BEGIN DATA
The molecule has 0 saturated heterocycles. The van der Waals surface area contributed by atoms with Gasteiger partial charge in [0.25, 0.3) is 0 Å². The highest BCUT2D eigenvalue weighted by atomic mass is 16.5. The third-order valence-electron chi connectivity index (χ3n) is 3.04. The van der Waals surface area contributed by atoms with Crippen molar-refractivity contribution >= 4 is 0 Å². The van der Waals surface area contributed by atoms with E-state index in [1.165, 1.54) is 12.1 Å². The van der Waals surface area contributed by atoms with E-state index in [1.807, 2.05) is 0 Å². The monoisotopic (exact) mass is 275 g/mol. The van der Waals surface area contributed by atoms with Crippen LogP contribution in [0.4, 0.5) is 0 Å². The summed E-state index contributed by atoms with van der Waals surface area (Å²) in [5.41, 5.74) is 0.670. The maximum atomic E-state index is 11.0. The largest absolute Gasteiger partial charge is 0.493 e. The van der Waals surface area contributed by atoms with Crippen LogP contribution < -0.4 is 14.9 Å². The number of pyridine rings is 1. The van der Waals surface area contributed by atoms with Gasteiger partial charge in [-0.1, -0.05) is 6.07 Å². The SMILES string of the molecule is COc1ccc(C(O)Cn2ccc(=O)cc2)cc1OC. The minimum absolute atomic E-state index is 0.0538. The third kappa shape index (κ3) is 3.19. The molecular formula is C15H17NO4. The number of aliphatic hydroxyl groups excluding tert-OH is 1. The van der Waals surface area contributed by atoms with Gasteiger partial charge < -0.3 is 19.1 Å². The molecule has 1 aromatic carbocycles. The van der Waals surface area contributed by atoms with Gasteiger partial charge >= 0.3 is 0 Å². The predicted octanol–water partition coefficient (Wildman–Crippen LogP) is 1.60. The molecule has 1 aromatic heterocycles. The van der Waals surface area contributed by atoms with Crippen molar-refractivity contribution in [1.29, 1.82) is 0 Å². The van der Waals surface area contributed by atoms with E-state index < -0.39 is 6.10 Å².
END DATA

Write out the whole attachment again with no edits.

The molecule has 0 saturated heterocycles. The van der Waals surface area contributed by atoms with Gasteiger partial charge in [0.25, 0.3) is 0 Å². The highest BCUT2D eigenvalue weighted by atomic mass is 16.5. The third-order valence-electron chi connectivity index (χ3n) is 3.04. The van der Waals surface area contributed by atoms with Crippen molar-refractivity contribution >= 4 is 0 Å². The van der Waals surface area contributed by atoms with E-state index in [1.165, 1.54) is 12.1 Å². The van der Waals surface area contributed by atoms with E-state index in [1.807, 2.05) is 0 Å². The monoisotopic (exact) mass is 275 g/mol. The van der Waals surface area contributed by atoms with Crippen LogP contribution in [0.4, 0.5) is 0 Å². The summed E-state index contributed by atoms with van der Waals surface area (Å²) in [5.41, 5.74) is 0.670. The maximum atomic E-state index is 11.0. The largest absolute Gasteiger partial charge is 0.493 e. The van der Waals surface area contributed by atoms with Crippen LogP contribution < -0.4 is 14.9 Å². The number of pyridine rings is 1. The van der Waals surface area contributed by atoms with Gasteiger partial charge in [-0.1, -0.05) is 6.07 Å². The SMILES string of the molecule is COc1ccc(C(O)Cn2ccc(=O)cc2)cc1OC. The minimum absolute atomic E-state index is 0.0538. The third kappa shape index (κ3) is 3.19. The molecular formula is C15H17NO4. The number of aliphatic hydroxyl groups excluding tert-OH is 1. The van der Waals surface area contributed by atoms with Gasteiger partial charge < -0.3 is 19.1 Å². The molecule has 1 aromatic carbocycles. The van der Waals surface area contributed by atoms with Gasteiger partial charge >= 0.3 is 0 Å². The predicted octanol–water partition coefficient (Wildman–Crippen LogP) is 1.60. The molecule has 1 aromatic heterocycles. The van der Waals surface area contributed by atoms with Crippen molar-refractivity contribution in [1.29, 1.82) is 0 Å². The van der Waals surface area contributed by atoms with E-state index < -0.39 is 6.10 Å².